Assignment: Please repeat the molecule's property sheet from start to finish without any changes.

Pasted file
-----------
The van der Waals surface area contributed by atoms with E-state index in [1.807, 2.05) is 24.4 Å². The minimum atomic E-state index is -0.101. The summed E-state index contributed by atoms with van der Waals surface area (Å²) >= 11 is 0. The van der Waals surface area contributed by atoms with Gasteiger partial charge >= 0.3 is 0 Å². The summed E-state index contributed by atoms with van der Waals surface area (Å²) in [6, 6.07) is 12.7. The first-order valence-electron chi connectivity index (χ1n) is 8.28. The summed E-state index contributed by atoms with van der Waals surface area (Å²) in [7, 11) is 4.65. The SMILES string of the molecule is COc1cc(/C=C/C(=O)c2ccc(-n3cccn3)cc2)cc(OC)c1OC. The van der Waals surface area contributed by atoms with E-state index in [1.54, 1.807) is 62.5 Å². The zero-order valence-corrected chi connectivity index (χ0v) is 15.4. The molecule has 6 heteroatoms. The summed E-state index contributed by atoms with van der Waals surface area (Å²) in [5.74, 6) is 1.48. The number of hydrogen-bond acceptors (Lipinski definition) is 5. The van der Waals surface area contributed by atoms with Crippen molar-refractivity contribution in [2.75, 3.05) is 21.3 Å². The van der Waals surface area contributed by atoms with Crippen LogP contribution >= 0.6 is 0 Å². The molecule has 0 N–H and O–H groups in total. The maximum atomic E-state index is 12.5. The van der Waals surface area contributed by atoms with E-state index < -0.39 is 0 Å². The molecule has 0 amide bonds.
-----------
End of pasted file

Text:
The van der Waals surface area contributed by atoms with E-state index in [1.807, 2.05) is 24.4 Å². The minimum atomic E-state index is -0.101. The summed E-state index contributed by atoms with van der Waals surface area (Å²) >= 11 is 0. The van der Waals surface area contributed by atoms with Gasteiger partial charge >= 0.3 is 0 Å². The summed E-state index contributed by atoms with van der Waals surface area (Å²) in [6, 6.07) is 12.7. The first-order valence-electron chi connectivity index (χ1n) is 8.28. The summed E-state index contributed by atoms with van der Waals surface area (Å²) in [7, 11) is 4.65. The SMILES string of the molecule is COc1cc(/C=C/C(=O)c2ccc(-n3cccn3)cc2)cc(OC)c1OC. The van der Waals surface area contributed by atoms with E-state index in [1.54, 1.807) is 62.5 Å². The zero-order valence-corrected chi connectivity index (χ0v) is 15.4. The molecule has 6 heteroatoms. The summed E-state index contributed by atoms with van der Waals surface area (Å²) in [5.74, 6) is 1.48. The number of hydrogen-bond acceptors (Lipinski definition) is 5. The van der Waals surface area contributed by atoms with Crippen molar-refractivity contribution in [2.75, 3.05) is 21.3 Å². The van der Waals surface area contributed by atoms with Crippen LogP contribution >= 0.6 is 0 Å². The molecule has 0 N–H and O–H groups in total. The maximum atomic E-state index is 12.5. The van der Waals surface area contributed by atoms with E-state index < -0.39 is 0 Å². The molecule has 0 amide bonds.